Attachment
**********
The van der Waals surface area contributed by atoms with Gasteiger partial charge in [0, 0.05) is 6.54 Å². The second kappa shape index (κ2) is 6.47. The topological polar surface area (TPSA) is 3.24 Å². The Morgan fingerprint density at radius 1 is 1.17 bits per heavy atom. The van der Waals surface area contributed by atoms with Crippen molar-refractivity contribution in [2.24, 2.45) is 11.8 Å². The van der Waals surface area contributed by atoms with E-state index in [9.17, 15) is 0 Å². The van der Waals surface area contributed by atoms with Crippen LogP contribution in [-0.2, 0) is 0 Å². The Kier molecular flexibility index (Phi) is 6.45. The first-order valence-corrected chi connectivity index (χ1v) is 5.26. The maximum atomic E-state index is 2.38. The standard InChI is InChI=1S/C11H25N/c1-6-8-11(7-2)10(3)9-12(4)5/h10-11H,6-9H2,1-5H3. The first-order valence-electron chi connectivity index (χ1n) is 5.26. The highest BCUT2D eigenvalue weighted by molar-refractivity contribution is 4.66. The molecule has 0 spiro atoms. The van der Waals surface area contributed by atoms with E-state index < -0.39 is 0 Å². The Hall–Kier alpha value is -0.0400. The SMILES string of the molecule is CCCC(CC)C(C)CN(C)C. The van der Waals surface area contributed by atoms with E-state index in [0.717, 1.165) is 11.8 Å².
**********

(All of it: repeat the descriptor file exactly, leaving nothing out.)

The van der Waals surface area contributed by atoms with Gasteiger partial charge in [0, 0.05) is 6.54 Å². The second kappa shape index (κ2) is 6.47. The topological polar surface area (TPSA) is 3.24 Å². The Morgan fingerprint density at radius 1 is 1.17 bits per heavy atom. The van der Waals surface area contributed by atoms with Crippen molar-refractivity contribution in [2.24, 2.45) is 11.8 Å². The van der Waals surface area contributed by atoms with E-state index in [9.17, 15) is 0 Å². The van der Waals surface area contributed by atoms with Crippen LogP contribution in [-0.2, 0) is 0 Å². The Kier molecular flexibility index (Phi) is 6.45. The first-order valence-corrected chi connectivity index (χ1v) is 5.26. The maximum atomic E-state index is 2.38. The standard InChI is InChI=1S/C11H25N/c1-6-8-11(7-2)10(3)9-12(4)5/h10-11H,6-9H2,1-5H3. The first-order valence-electron chi connectivity index (χ1n) is 5.26. The highest BCUT2D eigenvalue weighted by molar-refractivity contribution is 4.66. The molecule has 0 spiro atoms. The van der Waals surface area contributed by atoms with E-state index < -0.39 is 0 Å². The Hall–Kier alpha value is -0.0400. The SMILES string of the molecule is CCCC(CC)C(C)CN(C)C. The van der Waals surface area contributed by atoms with E-state index in [0.717, 1.165) is 11.8 Å².